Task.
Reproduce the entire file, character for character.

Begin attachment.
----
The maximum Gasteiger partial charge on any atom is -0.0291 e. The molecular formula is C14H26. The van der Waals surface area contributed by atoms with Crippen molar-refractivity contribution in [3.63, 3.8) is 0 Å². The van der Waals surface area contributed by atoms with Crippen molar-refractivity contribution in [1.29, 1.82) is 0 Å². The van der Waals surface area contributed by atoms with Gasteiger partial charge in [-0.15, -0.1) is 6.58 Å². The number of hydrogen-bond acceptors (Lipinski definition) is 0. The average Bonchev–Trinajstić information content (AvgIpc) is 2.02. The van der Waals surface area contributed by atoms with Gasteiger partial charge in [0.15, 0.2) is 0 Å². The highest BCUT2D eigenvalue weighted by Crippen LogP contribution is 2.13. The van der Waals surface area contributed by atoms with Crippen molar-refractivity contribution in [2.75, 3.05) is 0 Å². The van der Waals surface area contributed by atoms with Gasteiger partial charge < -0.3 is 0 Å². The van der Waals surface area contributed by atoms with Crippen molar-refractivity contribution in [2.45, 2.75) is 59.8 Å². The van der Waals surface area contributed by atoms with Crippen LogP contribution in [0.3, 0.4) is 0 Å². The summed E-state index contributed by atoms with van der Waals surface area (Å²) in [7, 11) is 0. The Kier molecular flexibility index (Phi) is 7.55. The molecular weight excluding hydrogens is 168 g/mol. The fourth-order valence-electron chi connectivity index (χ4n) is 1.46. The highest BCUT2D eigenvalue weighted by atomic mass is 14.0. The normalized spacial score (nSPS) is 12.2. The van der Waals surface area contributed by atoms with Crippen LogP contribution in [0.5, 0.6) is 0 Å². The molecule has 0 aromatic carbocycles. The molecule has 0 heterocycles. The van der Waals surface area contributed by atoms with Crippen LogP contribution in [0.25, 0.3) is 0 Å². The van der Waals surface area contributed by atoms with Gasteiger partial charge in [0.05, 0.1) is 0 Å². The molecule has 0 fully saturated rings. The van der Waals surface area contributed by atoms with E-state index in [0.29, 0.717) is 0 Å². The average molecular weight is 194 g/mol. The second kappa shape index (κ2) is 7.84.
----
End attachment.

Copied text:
The maximum Gasteiger partial charge on any atom is -0.0291 e. The molecular formula is C14H26. The van der Waals surface area contributed by atoms with Crippen molar-refractivity contribution in [3.63, 3.8) is 0 Å². The van der Waals surface area contributed by atoms with Crippen molar-refractivity contribution in [1.29, 1.82) is 0 Å². The van der Waals surface area contributed by atoms with Gasteiger partial charge in [-0.15, -0.1) is 6.58 Å². The number of hydrogen-bond acceptors (Lipinski definition) is 0. The average Bonchev–Trinajstić information content (AvgIpc) is 2.02. The van der Waals surface area contributed by atoms with Gasteiger partial charge in [0.15, 0.2) is 0 Å². The highest BCUT2D eigenvalue weighted by Crippen LogP contribution is 2.13. The van der Waals surface area contributed by atoms with Crippen molar-refractivity contribution in [2.75, 3.05) is 0 Å². The van der Waals surface area contributed by atoms with Gasteiger partial charge < -0.3 is 0 Å². The van der Waals surface area contributed by atoms with Crippen molar-refractivity contribution in [2.45, 2.75) is 59.8 Å². The van der Waals surface area contributed by atoms with Crippen LogP contribution in [0.3, 0.4) is 0 Å². The summed E-state index contributed by atoms with van der Waals surface area (Å²) in [7, 11) is 0. The Kier molecular flexibility index (Phi) is 7.55. The molecular weight excluding hydrogens is 168 g/mol. The fourth-order valence-electron chi connectivity index (χ4n) is 1.46. The highest BCUT2D eigenvalue weighted by atomic mass is 14.0. The normalized spacial score (nSPS) is 12.2. The van der Waals surface area contributed by atoms with Crippen LogP contribution in [0.5, 0.6) is 0 Å². The molecule has 0 aromatic carbocycles. The molecule has 0 heterocycles. The van der Waals surface area contributed by atoms with Crippen LogP contribution in [0.25, 0.3) is 0 Å². The van der Waals surface area contributed by atoms with Gasteiger partial charge in [0.05, 0.1) is 0 Å². The molecule has 0 fully saturated rings. The van der Waals surface area contributed by atoms with E-state index in [0.29, 0.717) is 0 Å². The average molecular weight is 194 g/mol. The second kappa shape index (κ2) is 7.84.